I watched Californication last night on the recommendation of the husband. I can't say I've really liked David Duchovny in anything since XFiles. I was a die-hard fan (we had a little drinking club and everything) and he got so typecast in my head, it's hard for me to let that go. Plus, he's kinda icky in RL.
But he does stoned really, really well.
He's a writer who's now a professor - one of those writers who's no longer writing, I think. His character says one profound thing. "I can't teach anyone to write."
I agree. You can't teach someone to write. It goes along with that old saw: There are two rules for writing, but unfortunately, no one knows what they are. (I always thought that should read There are two rules for writing, but I forgot to write them down.) Anyway, he tells this kid his story is terrible (Vampires, TWILIGHT, etc come up, which made me giggle uncontrollably and gave the husband a chance to tease me about the vampire novella) and of course the kid tries to commit suicide--badly.
But it struck me. Teaching writing is about as close to the act of writing as you can get. You can write a brilliant book, sculpt every phrase into a masterpiece of meaning, but in the end, it's up to the readers.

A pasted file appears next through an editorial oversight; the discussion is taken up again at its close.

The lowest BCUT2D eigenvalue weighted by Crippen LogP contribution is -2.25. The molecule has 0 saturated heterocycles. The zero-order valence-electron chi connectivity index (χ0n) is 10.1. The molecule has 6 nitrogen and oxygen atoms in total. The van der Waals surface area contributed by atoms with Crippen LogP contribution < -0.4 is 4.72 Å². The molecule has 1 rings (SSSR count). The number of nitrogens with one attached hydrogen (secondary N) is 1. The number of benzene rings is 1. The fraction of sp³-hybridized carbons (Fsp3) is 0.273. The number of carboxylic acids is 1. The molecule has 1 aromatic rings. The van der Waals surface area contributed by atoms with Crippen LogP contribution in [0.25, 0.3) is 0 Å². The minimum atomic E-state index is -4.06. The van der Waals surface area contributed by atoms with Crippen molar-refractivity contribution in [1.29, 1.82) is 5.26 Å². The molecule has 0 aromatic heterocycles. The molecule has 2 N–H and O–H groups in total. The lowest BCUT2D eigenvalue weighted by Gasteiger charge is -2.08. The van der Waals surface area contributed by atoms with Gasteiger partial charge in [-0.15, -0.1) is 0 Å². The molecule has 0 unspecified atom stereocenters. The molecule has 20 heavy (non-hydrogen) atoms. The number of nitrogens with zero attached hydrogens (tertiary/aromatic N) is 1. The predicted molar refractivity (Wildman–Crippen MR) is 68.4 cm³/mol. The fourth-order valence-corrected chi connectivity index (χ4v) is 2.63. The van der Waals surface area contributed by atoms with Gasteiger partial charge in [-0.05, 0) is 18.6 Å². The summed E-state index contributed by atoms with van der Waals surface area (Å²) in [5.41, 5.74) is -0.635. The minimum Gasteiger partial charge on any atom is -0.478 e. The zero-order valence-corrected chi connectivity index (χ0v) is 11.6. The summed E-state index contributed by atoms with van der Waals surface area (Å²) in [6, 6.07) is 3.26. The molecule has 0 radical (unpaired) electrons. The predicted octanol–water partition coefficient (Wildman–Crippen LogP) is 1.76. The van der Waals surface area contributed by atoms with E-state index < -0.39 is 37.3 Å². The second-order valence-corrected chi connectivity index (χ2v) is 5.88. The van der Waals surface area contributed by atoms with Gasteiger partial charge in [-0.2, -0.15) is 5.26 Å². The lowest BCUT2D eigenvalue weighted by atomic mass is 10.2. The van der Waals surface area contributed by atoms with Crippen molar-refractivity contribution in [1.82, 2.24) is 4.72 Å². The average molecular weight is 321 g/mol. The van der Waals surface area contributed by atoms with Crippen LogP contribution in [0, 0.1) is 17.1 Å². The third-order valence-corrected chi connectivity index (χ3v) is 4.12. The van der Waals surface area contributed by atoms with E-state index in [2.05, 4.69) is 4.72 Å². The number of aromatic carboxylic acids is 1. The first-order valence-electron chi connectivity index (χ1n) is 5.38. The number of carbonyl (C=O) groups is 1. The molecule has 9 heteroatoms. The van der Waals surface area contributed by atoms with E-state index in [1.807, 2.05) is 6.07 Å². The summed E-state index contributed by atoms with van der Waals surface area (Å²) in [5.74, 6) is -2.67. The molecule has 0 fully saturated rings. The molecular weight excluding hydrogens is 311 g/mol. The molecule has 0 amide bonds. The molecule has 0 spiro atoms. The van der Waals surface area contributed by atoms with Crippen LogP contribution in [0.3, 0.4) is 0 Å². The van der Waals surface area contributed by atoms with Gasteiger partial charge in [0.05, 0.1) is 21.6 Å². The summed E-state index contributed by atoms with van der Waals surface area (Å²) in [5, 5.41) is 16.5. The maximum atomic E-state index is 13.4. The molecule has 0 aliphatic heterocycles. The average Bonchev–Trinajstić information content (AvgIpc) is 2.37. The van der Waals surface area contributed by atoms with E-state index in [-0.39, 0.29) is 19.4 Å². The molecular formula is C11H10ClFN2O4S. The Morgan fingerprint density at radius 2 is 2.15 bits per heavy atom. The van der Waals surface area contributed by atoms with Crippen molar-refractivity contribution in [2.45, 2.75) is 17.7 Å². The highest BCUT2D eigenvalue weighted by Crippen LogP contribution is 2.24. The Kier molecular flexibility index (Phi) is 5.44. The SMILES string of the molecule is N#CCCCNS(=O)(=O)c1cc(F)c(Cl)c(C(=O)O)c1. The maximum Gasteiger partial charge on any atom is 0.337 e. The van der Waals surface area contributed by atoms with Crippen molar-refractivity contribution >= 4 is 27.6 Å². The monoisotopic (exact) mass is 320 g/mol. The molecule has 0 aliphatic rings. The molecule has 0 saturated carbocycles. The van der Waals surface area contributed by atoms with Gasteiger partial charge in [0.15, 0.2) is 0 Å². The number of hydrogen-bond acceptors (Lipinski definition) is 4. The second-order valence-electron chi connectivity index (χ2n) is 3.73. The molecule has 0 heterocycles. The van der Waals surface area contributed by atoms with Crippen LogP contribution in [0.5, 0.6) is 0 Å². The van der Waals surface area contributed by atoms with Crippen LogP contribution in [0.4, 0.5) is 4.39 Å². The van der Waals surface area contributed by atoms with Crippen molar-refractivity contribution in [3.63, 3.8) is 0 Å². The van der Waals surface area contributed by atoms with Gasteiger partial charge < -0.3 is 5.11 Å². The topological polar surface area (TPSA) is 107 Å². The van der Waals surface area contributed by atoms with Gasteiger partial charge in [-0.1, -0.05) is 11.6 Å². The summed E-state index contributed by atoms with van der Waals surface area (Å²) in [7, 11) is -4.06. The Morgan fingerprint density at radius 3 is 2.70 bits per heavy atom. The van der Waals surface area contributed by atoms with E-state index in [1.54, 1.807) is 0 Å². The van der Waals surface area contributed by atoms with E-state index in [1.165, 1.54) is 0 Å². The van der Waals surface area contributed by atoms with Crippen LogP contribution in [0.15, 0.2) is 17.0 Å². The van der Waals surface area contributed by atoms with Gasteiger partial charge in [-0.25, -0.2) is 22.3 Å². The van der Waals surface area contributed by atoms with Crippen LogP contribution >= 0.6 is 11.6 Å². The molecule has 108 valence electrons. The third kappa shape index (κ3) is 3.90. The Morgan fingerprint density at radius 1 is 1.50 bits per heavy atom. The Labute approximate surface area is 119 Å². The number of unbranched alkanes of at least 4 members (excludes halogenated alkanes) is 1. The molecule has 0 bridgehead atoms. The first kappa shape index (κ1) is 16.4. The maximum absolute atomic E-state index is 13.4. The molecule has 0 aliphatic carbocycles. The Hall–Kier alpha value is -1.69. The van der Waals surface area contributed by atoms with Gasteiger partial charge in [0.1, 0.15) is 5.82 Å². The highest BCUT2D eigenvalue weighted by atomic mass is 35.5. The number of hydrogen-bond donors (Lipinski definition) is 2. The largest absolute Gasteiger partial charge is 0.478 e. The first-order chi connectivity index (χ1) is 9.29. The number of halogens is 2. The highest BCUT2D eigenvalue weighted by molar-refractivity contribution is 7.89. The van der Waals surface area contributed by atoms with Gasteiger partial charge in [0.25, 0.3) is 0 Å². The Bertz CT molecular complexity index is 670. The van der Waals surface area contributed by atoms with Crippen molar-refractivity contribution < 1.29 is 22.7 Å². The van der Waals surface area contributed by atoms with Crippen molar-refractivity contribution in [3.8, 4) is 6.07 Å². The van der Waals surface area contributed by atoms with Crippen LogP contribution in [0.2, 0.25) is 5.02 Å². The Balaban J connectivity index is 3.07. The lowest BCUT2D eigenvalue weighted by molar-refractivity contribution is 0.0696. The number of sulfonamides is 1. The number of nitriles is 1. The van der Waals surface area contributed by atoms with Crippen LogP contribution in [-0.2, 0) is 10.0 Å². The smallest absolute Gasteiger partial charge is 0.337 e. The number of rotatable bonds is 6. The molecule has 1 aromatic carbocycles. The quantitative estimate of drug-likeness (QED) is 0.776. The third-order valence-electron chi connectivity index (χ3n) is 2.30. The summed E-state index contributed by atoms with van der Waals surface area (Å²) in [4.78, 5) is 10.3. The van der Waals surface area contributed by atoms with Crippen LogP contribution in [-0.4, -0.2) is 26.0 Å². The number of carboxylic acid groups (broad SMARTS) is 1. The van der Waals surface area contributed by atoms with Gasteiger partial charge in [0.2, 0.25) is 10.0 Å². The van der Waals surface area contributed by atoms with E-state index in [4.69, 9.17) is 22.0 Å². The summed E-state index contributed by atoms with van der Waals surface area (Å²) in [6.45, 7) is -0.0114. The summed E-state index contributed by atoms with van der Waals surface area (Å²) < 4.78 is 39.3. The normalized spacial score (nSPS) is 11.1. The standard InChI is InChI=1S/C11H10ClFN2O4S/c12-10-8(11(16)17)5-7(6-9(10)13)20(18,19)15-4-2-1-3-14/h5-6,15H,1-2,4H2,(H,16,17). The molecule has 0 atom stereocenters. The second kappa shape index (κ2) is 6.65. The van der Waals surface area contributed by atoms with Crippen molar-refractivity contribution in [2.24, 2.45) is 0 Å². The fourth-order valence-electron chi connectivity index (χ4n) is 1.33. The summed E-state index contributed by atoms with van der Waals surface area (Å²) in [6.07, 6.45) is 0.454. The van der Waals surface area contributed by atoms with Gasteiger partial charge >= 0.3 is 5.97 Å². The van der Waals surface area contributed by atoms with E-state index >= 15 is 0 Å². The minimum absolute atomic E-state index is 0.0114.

Ditto writing students. I can ruminate ad nauseum about: point of view, telling verses showing, premise, inciting incident, conflict and resolution, three levels of conflict (inner, personal, extra-personal), exposition, character development or arc, subplots, plot points, transitions, opening and closing values, pacing, rhythm, the story stakes, gaps in goal progression, sentence structure and grammar and punctuation...
But it gets down to the student (reader) being ready to incorporate the message.
The best I can do is to pay forward the immeasurable encouragement I've received. I want people to write, to follow that drive wherever it leads them. And that good will creates feelings nothing else can give me. It's why I do the First Page Game. It's why I head down to AuthorFest (which really had no value for me, personally, beyond helping out a library in need). It's why I like chatting with fans in elevators at cons. It's why I like giving critique better than I like receiving it.
And it's NOT Pollyanna. It's entirely selfish. Might be partly ego, but I get enough stroking on that, seriously. (I have a seven-year-old daughter who's pretty sure I can walk on water.) No. It's something else, too, something bigger than me. Kind of like when I'm really tuned in at church or the light is just right on the mountains and I realize just how fucking big they are.
Anyway, so today, I'm all about encouraging YOU. Go do your damnedest today. Write. You should be. You have something to say, I'm sure. We can't wait to read it.